Ibero-Medieval Association of North America (IMANA) Sessions at the 8th Annual Symposium on Medieval and Renaissance Studies,  hosted by Saint Louis University.

  • Location: Saint Louis, MO
  • Date: 15-17 June 2020
  • See submission information below.
  • Contact: For further information, please check https://www.smrs-slu.org/ or contact a session organizer.
  • Individual session calls for papers below.
For Christians Only: Antisemitism and Islamophobia in Medieval Studies

Organized by Dr. Marcelo Fuentes, New Jersey City University mfuentes2@njcu.edu

During the nineteenth and twentieth centuries, the European and American founders of Medieval Studies shaped the discipline according to their own biases, which privileged a view of the Middle Ages centered in Europe as a predominantly Christian area. At the same time, as Carol Symes has written, those medievalists often worked in the service of projects such as “white supremacism, the ‘scientific’ racialization of slavery, and modern European imperialism.”Despite later recognition of the essential diversity and interdependence of ethnic and cultural groups across the Mediterranean, as well as the crucial role played by Jews and Muslims in medieval Europe, the prejudices of many of our academic ancestors against non-Christians continue influencing directly or indirectly the canon of medieval readings, our disciplinary approaches, and some of our central debates. This situation is increasingly concerning due to the ongoing appropriation of medieval symbols and elements by white supremacists, who base their nostalgia for (and weaponization of) an exclusively Christian Europe on the misguided rhetoric of former generations of medievalists.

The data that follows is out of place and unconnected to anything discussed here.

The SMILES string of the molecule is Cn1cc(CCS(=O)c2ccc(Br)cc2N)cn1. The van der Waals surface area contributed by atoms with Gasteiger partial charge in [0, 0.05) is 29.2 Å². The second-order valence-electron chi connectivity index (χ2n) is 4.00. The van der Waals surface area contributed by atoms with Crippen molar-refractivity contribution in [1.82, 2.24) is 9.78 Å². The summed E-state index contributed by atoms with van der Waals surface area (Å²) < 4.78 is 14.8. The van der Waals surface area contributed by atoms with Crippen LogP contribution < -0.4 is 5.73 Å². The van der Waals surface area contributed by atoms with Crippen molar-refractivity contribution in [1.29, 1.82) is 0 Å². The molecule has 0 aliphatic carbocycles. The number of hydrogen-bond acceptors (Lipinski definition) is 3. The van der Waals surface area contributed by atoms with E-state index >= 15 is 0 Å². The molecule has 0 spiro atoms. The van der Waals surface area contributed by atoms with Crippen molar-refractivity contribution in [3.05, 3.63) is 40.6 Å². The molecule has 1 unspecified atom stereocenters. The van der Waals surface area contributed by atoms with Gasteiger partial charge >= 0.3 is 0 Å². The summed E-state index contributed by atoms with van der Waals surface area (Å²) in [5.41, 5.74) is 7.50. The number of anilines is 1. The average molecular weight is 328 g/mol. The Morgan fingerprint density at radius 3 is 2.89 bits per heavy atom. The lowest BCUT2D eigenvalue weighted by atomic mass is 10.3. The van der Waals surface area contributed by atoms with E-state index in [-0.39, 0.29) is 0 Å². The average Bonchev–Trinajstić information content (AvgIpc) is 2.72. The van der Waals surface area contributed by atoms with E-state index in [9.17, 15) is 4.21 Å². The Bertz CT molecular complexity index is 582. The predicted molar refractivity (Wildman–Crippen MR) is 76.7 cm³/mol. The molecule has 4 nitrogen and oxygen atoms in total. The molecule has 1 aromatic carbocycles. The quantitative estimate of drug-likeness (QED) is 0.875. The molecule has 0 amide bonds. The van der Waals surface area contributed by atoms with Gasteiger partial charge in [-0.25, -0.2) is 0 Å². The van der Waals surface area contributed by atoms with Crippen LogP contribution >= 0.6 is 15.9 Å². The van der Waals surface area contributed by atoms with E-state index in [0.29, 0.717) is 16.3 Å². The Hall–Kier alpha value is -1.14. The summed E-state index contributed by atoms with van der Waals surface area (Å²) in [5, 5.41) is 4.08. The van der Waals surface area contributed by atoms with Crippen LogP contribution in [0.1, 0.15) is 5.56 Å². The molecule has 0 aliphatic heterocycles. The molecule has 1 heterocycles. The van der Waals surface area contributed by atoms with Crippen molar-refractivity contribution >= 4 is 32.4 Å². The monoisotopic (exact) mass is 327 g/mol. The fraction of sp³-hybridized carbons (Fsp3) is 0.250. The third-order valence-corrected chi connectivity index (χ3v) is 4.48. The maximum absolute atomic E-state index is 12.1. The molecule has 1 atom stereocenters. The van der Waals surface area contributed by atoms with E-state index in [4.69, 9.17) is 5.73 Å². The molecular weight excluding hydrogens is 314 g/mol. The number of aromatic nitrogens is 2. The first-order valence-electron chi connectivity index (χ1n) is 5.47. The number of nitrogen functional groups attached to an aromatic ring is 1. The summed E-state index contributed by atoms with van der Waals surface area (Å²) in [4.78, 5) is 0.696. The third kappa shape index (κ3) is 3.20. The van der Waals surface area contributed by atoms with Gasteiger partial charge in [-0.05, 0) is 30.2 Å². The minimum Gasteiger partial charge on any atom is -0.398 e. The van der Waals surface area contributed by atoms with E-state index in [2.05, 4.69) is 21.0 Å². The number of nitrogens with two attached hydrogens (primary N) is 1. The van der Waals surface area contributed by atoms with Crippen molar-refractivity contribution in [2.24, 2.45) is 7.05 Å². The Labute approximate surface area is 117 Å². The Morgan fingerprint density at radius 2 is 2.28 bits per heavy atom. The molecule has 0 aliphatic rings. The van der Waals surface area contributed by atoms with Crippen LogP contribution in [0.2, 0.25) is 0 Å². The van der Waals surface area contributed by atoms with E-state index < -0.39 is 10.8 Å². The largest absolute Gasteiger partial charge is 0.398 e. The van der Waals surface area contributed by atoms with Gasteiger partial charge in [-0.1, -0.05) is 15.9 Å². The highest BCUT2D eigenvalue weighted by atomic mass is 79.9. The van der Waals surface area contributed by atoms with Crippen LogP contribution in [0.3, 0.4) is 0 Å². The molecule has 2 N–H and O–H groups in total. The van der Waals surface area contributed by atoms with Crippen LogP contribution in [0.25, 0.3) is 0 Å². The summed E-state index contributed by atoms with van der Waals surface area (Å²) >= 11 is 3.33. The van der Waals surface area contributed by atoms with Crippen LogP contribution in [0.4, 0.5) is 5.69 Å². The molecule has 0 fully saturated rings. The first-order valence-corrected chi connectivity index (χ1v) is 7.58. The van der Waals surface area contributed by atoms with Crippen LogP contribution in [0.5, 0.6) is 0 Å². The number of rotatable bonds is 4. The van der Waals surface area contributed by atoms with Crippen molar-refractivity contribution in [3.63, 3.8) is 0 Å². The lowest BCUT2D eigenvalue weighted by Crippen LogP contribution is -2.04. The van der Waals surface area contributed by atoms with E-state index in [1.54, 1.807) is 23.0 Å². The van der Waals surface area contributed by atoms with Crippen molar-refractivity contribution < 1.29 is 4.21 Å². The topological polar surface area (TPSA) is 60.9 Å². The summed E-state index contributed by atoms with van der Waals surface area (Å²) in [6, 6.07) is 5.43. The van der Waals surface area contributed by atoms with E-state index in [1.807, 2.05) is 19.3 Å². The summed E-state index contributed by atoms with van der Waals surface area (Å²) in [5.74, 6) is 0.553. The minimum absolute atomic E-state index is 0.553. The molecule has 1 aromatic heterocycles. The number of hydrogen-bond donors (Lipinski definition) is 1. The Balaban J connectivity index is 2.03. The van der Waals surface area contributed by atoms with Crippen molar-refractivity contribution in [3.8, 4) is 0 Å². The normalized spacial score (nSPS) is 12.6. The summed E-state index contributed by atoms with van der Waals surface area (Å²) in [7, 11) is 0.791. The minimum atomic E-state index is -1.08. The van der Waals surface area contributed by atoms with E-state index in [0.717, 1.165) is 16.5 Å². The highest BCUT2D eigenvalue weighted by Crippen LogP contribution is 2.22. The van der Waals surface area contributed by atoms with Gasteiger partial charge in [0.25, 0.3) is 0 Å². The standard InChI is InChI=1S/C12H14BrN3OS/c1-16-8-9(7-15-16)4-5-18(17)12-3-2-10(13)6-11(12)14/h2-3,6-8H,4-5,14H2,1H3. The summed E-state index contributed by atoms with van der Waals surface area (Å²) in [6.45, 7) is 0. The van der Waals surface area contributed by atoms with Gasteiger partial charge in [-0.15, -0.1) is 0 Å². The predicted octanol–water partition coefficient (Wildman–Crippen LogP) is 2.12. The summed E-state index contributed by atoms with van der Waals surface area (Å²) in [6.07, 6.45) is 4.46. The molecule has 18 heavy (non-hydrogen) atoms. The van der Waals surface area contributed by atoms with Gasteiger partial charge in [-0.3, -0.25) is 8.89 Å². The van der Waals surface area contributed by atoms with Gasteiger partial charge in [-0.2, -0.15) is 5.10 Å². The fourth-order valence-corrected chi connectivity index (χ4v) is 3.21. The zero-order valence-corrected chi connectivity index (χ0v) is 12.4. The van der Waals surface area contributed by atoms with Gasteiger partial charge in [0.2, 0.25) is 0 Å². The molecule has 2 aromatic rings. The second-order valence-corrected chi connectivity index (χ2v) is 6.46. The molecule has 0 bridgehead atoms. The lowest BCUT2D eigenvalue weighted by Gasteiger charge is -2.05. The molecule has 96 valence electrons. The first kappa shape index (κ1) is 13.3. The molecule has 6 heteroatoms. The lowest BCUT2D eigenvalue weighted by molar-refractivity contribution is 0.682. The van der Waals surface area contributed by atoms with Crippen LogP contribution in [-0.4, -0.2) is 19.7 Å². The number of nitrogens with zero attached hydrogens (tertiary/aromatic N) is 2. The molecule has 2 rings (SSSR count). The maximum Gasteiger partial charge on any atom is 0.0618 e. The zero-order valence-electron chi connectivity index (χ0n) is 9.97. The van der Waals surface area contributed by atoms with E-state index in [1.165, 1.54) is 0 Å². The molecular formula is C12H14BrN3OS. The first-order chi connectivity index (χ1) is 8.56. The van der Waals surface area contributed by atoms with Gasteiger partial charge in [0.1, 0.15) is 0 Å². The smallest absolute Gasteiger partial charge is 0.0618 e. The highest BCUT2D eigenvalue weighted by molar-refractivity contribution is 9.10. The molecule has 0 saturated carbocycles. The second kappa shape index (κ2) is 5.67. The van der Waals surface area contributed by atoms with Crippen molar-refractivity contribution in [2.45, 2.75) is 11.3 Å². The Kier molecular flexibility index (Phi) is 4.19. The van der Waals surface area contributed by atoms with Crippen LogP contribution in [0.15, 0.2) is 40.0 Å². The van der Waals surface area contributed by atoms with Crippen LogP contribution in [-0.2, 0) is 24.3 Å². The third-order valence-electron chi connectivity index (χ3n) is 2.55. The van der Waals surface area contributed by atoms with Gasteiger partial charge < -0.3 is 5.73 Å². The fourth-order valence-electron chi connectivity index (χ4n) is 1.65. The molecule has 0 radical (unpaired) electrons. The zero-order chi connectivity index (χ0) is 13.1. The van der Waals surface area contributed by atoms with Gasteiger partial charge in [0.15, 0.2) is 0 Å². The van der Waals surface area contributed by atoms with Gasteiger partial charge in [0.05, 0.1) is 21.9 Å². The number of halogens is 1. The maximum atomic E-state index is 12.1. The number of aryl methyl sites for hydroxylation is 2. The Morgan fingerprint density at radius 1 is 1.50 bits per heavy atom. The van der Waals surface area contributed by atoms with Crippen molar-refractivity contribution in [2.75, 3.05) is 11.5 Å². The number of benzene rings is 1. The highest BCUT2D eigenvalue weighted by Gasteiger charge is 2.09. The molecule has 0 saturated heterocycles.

This session will analyze the antisemitism and Islamophobia in the discourses of past medievalists, as well as their impact in our field until today. We welcome presentations that connect the past biases of our discipline with its present challenges, and that reflect on the ways to address and overcome this problematic heritage in both our research and our teaching. We are also seeking studies that focus on new approaches and directions in the field.